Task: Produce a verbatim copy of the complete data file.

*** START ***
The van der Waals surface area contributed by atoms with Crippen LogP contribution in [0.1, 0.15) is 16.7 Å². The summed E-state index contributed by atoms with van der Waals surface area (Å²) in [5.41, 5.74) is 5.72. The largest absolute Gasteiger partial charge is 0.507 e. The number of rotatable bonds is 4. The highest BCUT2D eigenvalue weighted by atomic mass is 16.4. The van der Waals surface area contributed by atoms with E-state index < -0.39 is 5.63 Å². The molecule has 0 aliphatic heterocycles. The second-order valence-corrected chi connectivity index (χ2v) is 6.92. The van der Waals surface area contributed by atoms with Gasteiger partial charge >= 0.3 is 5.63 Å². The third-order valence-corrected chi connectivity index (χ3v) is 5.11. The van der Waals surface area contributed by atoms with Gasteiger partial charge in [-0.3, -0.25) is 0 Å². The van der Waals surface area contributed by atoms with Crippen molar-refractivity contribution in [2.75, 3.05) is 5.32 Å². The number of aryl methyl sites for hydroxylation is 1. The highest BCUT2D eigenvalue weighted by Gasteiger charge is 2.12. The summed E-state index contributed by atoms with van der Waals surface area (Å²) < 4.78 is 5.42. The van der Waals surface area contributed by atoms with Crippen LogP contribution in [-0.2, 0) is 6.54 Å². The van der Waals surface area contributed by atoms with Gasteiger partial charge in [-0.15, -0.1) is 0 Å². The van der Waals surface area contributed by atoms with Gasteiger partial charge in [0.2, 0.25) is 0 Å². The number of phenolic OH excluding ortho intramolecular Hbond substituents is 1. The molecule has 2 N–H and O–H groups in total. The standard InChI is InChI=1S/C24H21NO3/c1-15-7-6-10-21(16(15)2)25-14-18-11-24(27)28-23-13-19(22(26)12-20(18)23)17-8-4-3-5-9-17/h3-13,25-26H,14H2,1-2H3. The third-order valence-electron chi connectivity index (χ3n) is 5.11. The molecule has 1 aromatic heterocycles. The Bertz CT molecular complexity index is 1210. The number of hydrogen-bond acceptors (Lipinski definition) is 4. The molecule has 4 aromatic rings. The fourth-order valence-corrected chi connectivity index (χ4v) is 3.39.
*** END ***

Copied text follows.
The van der Waals surface area contributed by atoms with Crippen LogP contribution in [0.1, 0.15) is 16.7 Å². The summed E-state index contributed by atoms with van der Waals surface area (Å²) in [5.41, 5.74) is 5.72. The largest absolute Gasteiger partial charge is 0.507 e. The number of rotatable bonds is 4. The highest BCUT2D eigenvalue weighted by atomic mass is 16.4. The van der Waals surface area contributed by atoms with E-state index < -0.39 is 5.63 Å². The molecule has 0 aliphatic heterocycles. The second-order valence-corrected chi connectivity index (χ2v) is 6.92. The van der Waals surface area contributed by atoms with Gasteiger partial charge >= 0.3 is 5.63 Å². The third-order valence-corrected chi connectivity index (χ3v) is 5.11. The van der Waals surface area contributed by atoms with Gasteiger partial charge in [-0.3, -0.25) is 0 Å². The van der Waals surface area contributed by atoms with Crippen molar-refractivity contribution in [2.75, 3.05) is 5.32 Å². The number of aryl methyl sites for hydroxylation is 1. The highest BCUT2D eigenvalue weighted by Gasteiger charge is 2.12. The summed E-state index contributed by atoms with van der Waals surface area (Å²) < 4.78 is 5.42. The van der Waals surface area contributed by atoms with Crippen LogP contribution in [-0.2, 0) is 6.54 Å². The van der Waals surface area contributed by atoms with Gasteiger partial charge in [-0.15, -0.1) is 0 Å². The van der Waals surface area contributed by atoms with Gasteiger partial charge in [0.2, 0.25) is 0 Å². The number of phenolic OH excluding ortho intramolecular Hbond substituents is 1. The molecule has 2 N–H and O–H groups in total. The standard InChI is InChI=1S/C24H21NO3/c1-15-7-6-10-21(16(15)2)25-14-18-11-24(27)28-23-13-19(22(26)12-20(18)23)17-8-4-3-5-9-17/h3-13,25-26H,14H2,1-2H3. The third-order valence-electron chi connectivity index (χ3n) is 5.11. The molecule has 1 aromatic heterocycles. The Bertz CT molecular complexity index is 1210. The number of hydrogen-bond acceptors (Lipinski definition) is 4. The molecule has 4 aromatic rings. The fourth-order valence-corrected chi connectivity index (χ4v) is 3.39.